The retransmitting autocollimating portion of the alignment sensor is now considered. As indicated above, a portion of the sampled beam is directed by beamsplitter 8 into the autocollimating unit. This part of the beam sample is amplitude modulated in a periodic manner by means of a rotating chopper wheel, electrooptical modulator, or other such method. The beam is then folded by mirror 12 onto the axis of the collimating optics, mirrors 11 and 12. If the incoming beam is tilted or displaced relative to the axis of the beam sensing unit, the retransmitted portion of the beam will be tilted or displaced relative to the collimator optical axis 7. The beam passes through beamsplitter 10 and is collimated and retransmitted. The collimating optics produce an annular ring of collimated light 28 with the inside diameter of the annulus slightly larger than the outside diameter of the main beams. This annular light is directed along the same axis as main beam 4 by means of an annular mirror 13 which has a hole in the center to allow the main beam to pass through. The annular beam 28 travels through the optical system along the same path as the main beam, using the periphery of any optical elements. When it reaches the mirrored reference surface 14, the annulus of light is reflected back along the same path (if the beam is aligned to be perpendicular to mirror 14) back into the collimating optics. If the collimated beam strikes the reference mirror at other than normal incidence, the beam will be misaligned as it returns to the alignment sensor. This return beam is focused by the collimating optics. A portion of the returning light is diverted by beamsplitter 10 into the autocollimator sensing units 22, 23. The angular alignment and linear displacement sensors of the autocollimating unit function in the same manner as those sensors in the beam sensing unit with the exception that demodulating circuitry is included. This demodulating circuitry is synchronized with the retransmitted beam modulator. In this way, the detector noise which would result from any main beam energy reaching the autocollimating sensing units is effectively reduced.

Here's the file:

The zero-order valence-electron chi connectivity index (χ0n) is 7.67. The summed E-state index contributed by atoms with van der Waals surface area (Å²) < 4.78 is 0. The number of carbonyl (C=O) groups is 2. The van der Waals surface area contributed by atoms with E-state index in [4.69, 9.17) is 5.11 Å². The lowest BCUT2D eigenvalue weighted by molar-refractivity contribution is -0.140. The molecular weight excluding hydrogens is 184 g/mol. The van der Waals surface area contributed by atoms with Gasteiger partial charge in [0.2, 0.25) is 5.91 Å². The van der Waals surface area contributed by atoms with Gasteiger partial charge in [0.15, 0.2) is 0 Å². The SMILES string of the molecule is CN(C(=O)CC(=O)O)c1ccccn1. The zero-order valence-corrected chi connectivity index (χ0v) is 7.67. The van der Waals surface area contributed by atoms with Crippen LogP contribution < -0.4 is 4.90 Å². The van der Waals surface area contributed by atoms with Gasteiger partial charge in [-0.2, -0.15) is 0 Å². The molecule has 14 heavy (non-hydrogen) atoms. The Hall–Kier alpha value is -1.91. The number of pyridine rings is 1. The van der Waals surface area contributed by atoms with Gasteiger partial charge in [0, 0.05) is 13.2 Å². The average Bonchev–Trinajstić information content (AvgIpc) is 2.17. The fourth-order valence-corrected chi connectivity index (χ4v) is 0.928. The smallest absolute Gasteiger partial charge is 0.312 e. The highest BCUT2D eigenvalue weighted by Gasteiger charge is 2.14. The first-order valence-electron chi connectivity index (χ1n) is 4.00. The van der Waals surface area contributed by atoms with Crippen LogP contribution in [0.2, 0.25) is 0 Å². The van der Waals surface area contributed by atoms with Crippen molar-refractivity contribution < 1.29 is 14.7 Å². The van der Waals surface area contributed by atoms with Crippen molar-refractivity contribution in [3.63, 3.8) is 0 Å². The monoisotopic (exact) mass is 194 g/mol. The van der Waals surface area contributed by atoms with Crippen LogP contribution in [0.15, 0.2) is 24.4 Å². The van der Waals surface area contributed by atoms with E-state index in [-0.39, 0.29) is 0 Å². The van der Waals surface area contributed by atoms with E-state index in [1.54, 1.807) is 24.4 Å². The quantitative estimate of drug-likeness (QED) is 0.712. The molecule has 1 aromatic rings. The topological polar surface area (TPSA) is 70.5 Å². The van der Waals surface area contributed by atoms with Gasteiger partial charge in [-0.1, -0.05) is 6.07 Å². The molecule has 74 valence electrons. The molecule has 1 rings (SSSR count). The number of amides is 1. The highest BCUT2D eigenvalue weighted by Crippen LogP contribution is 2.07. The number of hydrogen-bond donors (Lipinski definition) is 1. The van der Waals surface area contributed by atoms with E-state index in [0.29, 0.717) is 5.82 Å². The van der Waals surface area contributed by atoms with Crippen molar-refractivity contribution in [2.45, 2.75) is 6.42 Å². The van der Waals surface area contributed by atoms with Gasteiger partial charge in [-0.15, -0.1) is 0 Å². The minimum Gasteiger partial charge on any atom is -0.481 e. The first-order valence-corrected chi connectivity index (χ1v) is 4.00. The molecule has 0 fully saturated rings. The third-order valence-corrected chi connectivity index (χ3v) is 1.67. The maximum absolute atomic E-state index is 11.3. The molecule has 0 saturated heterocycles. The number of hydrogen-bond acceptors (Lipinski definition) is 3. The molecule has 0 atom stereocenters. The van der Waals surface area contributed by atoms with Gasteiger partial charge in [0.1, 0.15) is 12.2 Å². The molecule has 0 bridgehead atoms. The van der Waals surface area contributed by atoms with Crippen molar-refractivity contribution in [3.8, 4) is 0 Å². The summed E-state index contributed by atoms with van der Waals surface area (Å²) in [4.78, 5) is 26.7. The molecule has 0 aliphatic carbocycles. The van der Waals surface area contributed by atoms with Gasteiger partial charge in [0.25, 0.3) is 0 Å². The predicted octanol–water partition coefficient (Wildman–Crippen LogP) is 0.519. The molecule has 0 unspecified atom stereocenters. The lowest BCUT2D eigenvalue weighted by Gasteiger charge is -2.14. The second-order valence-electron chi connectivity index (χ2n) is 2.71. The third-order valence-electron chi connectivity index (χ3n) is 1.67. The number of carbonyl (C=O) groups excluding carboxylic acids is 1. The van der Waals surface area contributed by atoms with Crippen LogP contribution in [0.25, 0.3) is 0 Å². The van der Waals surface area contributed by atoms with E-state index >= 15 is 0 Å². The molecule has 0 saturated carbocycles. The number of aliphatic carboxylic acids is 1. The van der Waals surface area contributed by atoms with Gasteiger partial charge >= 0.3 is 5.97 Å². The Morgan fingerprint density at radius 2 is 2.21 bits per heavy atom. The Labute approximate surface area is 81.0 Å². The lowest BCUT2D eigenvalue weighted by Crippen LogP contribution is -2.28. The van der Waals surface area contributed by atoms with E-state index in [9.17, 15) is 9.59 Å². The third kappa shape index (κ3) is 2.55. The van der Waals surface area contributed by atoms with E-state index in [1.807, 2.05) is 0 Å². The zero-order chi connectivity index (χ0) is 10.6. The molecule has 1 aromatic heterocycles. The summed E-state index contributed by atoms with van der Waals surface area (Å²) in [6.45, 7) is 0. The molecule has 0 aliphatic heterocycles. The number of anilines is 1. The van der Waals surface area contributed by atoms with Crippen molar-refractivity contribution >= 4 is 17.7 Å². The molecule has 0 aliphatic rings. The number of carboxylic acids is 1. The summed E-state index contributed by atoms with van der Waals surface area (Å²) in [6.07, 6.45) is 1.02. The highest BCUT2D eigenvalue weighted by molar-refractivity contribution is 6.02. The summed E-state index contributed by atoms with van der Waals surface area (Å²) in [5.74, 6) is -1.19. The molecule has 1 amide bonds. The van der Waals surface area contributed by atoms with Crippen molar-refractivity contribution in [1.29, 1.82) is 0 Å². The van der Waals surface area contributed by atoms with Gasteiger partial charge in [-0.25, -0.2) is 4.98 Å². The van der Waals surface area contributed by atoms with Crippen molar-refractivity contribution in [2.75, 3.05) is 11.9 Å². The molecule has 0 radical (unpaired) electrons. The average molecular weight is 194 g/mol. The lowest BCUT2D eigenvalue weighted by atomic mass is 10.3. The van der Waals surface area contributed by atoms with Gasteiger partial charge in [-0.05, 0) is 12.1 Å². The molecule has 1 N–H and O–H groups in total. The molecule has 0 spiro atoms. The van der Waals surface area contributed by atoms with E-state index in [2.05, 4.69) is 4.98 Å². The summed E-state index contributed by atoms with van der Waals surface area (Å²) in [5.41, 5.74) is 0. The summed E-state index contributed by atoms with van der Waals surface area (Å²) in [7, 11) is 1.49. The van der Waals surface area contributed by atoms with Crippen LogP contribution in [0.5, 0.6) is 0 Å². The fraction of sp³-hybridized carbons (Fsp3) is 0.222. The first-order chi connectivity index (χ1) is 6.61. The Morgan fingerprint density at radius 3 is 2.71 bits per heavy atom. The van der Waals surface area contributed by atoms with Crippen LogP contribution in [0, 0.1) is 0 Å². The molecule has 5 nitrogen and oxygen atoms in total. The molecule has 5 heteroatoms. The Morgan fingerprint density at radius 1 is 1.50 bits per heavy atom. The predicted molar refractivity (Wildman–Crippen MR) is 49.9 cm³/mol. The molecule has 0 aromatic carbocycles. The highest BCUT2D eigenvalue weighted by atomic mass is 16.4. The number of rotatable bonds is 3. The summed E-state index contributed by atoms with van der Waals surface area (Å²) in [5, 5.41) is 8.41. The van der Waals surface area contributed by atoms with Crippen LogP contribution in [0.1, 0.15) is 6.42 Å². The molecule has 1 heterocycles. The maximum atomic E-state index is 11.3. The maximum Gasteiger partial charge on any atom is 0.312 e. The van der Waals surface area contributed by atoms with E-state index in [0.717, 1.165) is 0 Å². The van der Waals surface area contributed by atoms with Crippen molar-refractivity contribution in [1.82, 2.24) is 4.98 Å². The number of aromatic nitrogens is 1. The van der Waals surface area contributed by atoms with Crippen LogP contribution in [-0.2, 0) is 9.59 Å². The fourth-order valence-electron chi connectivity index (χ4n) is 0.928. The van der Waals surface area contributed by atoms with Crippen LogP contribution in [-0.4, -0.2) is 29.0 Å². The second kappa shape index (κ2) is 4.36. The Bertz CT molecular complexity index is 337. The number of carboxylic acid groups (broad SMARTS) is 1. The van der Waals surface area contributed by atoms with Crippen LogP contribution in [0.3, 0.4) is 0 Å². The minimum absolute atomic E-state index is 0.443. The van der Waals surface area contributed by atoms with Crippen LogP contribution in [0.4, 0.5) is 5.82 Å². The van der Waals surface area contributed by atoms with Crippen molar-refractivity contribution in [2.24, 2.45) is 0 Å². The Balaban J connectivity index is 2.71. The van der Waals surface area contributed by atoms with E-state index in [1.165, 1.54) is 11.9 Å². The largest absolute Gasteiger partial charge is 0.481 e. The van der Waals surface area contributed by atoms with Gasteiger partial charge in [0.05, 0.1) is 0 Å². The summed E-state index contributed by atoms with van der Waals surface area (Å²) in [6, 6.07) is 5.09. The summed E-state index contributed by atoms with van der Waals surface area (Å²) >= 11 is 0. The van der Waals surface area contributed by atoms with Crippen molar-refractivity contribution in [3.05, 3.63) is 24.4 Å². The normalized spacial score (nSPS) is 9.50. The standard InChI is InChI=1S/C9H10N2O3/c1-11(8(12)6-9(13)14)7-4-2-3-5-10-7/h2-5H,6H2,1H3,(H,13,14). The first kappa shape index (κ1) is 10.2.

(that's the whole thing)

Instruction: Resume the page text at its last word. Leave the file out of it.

The unique self-referencing feature of the alignment system is illustrated by the following examples. It is pointed out that the objective of the system is to measure and/or maintain the two axis angular alignment and the linear displacement of a beam relative to a fixed reference surface.
In the first instance, the alignment sensor is fixed in angular and linear relationship to the source of collimated light. In this case the beam sensor will always produce the same error signal, which can be adjusted to be zero. Any angular or linear misorientation of the reference surface (relative to the alignment sensor) will be sensed by the autocollimating sensing unit. Since the actual axis of the autocollimating unit is identical to that of the beam (this alignment is accomplished during assembly), the autocollimating unit is measuring the misalignment of the beam relative to the reference surface.
The same type of consideration is true if the alignment sensing system is fixed relative to the reference mirror. The sensing system can be initially aligned with the reference mirror such that the beam sensor unit and the autocollimating unit will produce error signals which are a direct measure of beam misalignment relative to the reference surface.